Type of Thesis
Edward Scott Adler
Nonconsensual pornography entails the sharing of intimate images, along with personal information and details, within the Internet realm. It is commonly referred to as “revenge porn” because of its vindictive nature. Out of all 50 states, only 27 states have a policy criminalizing the distribution of nonconsensual pornography in effect. For a policy that associates Internet usage with a question of women’s rights, and a theme denoting a sexual connotation, why haven’t more states taken up efforts to enact this particular policy? I argue that the studies of policy diffusion and policy dispersion help explain the enactment of nonconsensual pornography policies. Policy diffusion involves external pressures, such as one government’s policy choices being influenced by the previous choices of other government. Policy diffusion involves internal pressures, such as attitudes of legislators or composition of the state government.
In this context, two sets of internal pressures and two sets of external pressures are examined. The internal pressures include characteristics of each individual state and the evaluation of a state score that corresponds to current Internet regulation policies in effect. The external pressures include geographic clustering, which includes diffusion of policies influencing neighboring states, and analyzing the wording that relates to the degree of punishment associated with the act of distributing nonconsensual pornography. Analyzing the wording of the punishment will help draw the effect neighbor-to-neighbor flow had on the policy enactment. Exploring both internal and external pressures affecting each state allows for an in depth study into a topic not widely discussed, nonconsensual pornography, but also a better look at the rate of success in enacting a criminalization policy.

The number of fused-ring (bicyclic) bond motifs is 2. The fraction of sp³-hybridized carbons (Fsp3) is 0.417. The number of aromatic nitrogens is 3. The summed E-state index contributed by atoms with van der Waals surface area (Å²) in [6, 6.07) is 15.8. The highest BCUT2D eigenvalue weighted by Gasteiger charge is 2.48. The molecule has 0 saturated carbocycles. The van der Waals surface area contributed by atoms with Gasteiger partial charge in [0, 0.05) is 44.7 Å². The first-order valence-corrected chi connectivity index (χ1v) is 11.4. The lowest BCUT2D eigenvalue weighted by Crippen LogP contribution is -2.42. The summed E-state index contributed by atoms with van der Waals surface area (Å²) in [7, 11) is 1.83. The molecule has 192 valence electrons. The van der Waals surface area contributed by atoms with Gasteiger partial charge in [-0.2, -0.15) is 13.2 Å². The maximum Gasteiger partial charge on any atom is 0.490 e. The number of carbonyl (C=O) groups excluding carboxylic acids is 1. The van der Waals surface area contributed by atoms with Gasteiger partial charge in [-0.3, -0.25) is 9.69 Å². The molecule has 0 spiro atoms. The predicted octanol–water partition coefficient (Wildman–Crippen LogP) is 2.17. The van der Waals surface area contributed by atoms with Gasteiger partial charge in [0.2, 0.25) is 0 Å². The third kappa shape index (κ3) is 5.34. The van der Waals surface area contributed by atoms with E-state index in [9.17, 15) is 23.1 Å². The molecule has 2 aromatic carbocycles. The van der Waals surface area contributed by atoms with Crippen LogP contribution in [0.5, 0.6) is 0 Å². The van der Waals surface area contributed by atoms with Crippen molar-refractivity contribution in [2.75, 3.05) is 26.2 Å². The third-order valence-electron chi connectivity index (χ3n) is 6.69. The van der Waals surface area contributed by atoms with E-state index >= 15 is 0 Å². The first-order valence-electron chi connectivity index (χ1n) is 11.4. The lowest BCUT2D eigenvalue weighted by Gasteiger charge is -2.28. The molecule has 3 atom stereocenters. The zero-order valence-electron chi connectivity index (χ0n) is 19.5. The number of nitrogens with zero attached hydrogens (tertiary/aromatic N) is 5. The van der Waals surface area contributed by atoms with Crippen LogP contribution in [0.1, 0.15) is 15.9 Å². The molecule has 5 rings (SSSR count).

Weber, Michaela M., "An Explanation of the Enactment of Nonconsensual Pornography Policies within States: External and Internal Pressures" (2016). Undergraduate Honors Theses. 1226.